Stem Cells 101

Stem cells have been making headlines a lot in the last few years. Stem cell therapy is a revolutionary procedure with the promise of completely changing the future of orthopedics. It’s currently being tested in many clinical trials across the nation – and has shown highly promising results. While many people know of stem cells, not many understand this fascinating aspect of medical science, despite over 40 years of study. Let’s start with the basics.

What are stem cells?

In essence, stem cells are cells that haven’t decided what kind of adult cell they’re going to become once they mature. These cells can regenerate for a long time to produce either more stem cells or even specialized cells for the body. In humans (and other mammals), there are two broad types of stem cells, embryonic stem cells and adult stem cells, which are found in various tissues.  In adults, stem cells act as a kind of universal repair system for tissues, replenishing and helping to rebuild them. Stem cells are usually harvested from humans by extracting them from bone marrow, fat cells (via liposuction), processed from donated blood or, as is frequently referenced in the media, taken from umbilical cord blood just after birth.

What is the value of stem cells?

Stems cells are important in a developing human for many reasons, but the value of stem cells is often most associated with the value that they could have for adults. In some adult tissue components such as bone marrow, muscle, and the brain, certain adult stem cells have been able to generate replacements for cells that are lost through normal wear-and-tear, aging, injury or disease. In fact, given their strong regenerative abilities, stem cells offer the possibility of new ways of treating diseases such as diabetes and even heart disease. Researchers believe that stem cell therapy could open doors to new methods of treating existing musculoskeletal problems without invasive surgical procedures.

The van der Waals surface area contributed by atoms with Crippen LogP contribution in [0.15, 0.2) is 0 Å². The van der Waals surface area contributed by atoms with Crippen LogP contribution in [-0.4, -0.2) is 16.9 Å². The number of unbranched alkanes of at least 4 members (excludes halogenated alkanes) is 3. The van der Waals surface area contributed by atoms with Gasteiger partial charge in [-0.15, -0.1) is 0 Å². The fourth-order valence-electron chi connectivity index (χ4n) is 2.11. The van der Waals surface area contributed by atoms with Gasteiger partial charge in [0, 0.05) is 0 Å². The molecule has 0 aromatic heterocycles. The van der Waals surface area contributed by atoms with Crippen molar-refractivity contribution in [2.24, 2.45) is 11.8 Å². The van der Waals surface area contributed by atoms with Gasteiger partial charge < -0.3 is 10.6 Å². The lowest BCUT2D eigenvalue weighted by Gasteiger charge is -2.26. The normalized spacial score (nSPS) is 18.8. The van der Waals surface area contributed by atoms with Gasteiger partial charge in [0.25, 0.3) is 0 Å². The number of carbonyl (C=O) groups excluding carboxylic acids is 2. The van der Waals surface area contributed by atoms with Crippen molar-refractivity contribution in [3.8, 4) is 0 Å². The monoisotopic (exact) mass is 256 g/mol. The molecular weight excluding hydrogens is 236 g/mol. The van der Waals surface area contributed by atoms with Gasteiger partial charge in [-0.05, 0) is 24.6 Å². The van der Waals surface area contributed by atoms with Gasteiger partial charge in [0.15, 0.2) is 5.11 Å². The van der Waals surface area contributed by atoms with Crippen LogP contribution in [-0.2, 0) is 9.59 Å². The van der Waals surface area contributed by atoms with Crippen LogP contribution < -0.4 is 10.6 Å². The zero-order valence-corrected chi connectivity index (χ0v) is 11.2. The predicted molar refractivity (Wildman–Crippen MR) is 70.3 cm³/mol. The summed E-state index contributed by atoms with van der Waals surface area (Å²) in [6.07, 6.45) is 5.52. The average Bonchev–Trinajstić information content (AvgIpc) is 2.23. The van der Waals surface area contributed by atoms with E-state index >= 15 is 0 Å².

Some stem cells are used to test the safety and quality of new drugs before testing on live subjects. These stem cells must be programmed to behave like the tissues being targeted for treatment. Programming techniques are still being studied, however, the potential benefits are dramatic, including saving lives and millions of dollars in failed research and development.

Stem cells can be used to facilitate transplants by reducing organ transplant or drug rejection. For example, hepatotoxicity (chemical-driven liver damage) and drug-induced liver injuries account for a significant number of failed new drugs (and for withdrawing them from the market). Stem cell-derived hepatocyte-e-like cells could be used to detect toxicity early in the drug development process.

Is stem cell therapy new?

Some stem cell therapies have been used for over 40 years. For example, bone marrow stem cell transplants have been used to treat and better understand blood disorders such as lymphoma and leukemia. In fact, stem cells are being used to treat more than 80 diseases, and medical trials are being conducted to treat many other conditions.

Is stem cell therapy dangerous?

As with any major surgery, it’s important to conduct your research and take your time before committing to a course of treatment, including treatment involving stem cells.

Next steps

Stem cell therapy is a fascinating and developing area of medical science. If you wish to learn more about stem cell therapy and what it could mean for you, please don’t hesitate to contact our team at Coastal Orthopedics. We’ll walk you through your options, answer your questions and help you decide on the best course of treatment for your needs.